Marquette’s VIP Theatre program strives to give voice and opportunities to students of color.
Ten years ago, Stephen Hudson-Mairet, professor of digital media and performing arts and then department chair, had a group of students of color in his office. They had an honest question for him, one that he didn’t have a good answer to at the time.
“Where are the opportunities for us?” they asked.
Hudson-Mairet says that question first led to some new productions within the theatre seasons. “But they felt ‘one-off’ and not programmatically intentional,” he says. This prompted planning and grant applications in order to “give our students a consistent opportunity to share their stories and to diversify the voices we share on stage at Marquette.”
This past spring semester, the Voices Included for People of Color Theatre program, also known as VIP, held its inaugural show, a production of Loy A. Webb’s The Light. The production was carried out with a $25,000 grant from the university, Hudson-Mairet says.
The goal of the program is to give students a chance to work with professionals of color in the industry and act out plays that touch on themes important to their communities.
“I think it’s critical that any artist is able to see themselves and hear themselves on the stage,” Hudson-Mairet says.
The Light was no exception. The one-act play revolves around Genesis and Rashad, a young Black couple on the night of their engagement who get into a heated debate on several social issues spurred by the subject of a controversial rapper.
Performing arts student Martilia Marechal got a shot at her first lead dramatic role as Genesis after mostly starring in musicals. Being able to connect with the audience was the most rewarding part of the experience, she says, especially considering the play’s relevant subject matter.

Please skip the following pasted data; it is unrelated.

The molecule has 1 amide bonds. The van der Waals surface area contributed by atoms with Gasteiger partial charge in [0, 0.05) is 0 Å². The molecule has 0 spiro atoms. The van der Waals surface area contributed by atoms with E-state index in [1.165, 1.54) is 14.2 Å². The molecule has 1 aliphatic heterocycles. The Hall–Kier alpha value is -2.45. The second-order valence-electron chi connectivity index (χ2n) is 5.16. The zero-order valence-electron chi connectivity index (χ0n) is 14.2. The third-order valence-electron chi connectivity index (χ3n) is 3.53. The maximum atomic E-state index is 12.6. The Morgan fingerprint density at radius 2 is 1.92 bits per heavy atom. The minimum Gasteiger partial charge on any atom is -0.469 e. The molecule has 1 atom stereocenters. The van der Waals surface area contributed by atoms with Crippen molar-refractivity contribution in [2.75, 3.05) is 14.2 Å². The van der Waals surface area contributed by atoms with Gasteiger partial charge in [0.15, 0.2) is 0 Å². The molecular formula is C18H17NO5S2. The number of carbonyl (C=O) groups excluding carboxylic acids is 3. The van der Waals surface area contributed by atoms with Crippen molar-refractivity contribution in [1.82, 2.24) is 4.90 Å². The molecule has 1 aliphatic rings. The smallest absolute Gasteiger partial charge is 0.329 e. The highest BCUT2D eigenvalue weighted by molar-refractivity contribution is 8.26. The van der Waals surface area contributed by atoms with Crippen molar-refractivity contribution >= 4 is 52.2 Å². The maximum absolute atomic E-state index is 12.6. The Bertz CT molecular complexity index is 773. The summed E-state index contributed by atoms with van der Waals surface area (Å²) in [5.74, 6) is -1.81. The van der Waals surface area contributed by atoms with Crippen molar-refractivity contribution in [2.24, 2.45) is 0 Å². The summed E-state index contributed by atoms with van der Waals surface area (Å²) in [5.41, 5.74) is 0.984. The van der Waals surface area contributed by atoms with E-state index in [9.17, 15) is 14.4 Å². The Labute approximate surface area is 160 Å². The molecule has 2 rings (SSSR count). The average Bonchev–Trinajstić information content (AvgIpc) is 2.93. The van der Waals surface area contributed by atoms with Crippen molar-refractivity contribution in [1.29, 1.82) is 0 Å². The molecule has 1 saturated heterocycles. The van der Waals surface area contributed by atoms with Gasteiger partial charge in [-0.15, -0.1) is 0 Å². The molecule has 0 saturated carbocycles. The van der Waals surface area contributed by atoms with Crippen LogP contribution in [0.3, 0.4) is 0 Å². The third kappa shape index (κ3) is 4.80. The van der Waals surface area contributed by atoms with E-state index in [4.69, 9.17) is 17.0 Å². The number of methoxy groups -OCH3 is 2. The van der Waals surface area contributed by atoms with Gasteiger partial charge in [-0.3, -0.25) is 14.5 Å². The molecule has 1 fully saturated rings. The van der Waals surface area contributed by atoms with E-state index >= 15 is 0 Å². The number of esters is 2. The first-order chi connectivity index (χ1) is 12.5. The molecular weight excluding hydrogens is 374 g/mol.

“The biggest takeaway for me was when I could talk to people after the show and they were crying or something really just connected with them,” Marechal says. “I think that’s why this play was so beautiful.”
For student Joseph Brown, who transferred into the theatre program after studying nursing, the exposure goes a long way. He starred as Rashad in his first stage play. Brown says the play gave him a chance to develop his skills as an actor, an opportunity he might not have had before.
“Being sprung into one of those lead roles was super challenging, but in a great way,” Brown says. “It allowed me to push myself further and really envelop myself into the character and hone my skills in a way that I wasn’t able to previously.”Hudson-Mairet is encouraged by the budding program. “We have provided a wider set of opportunities for all of our students. That’s a win-win for everybody.”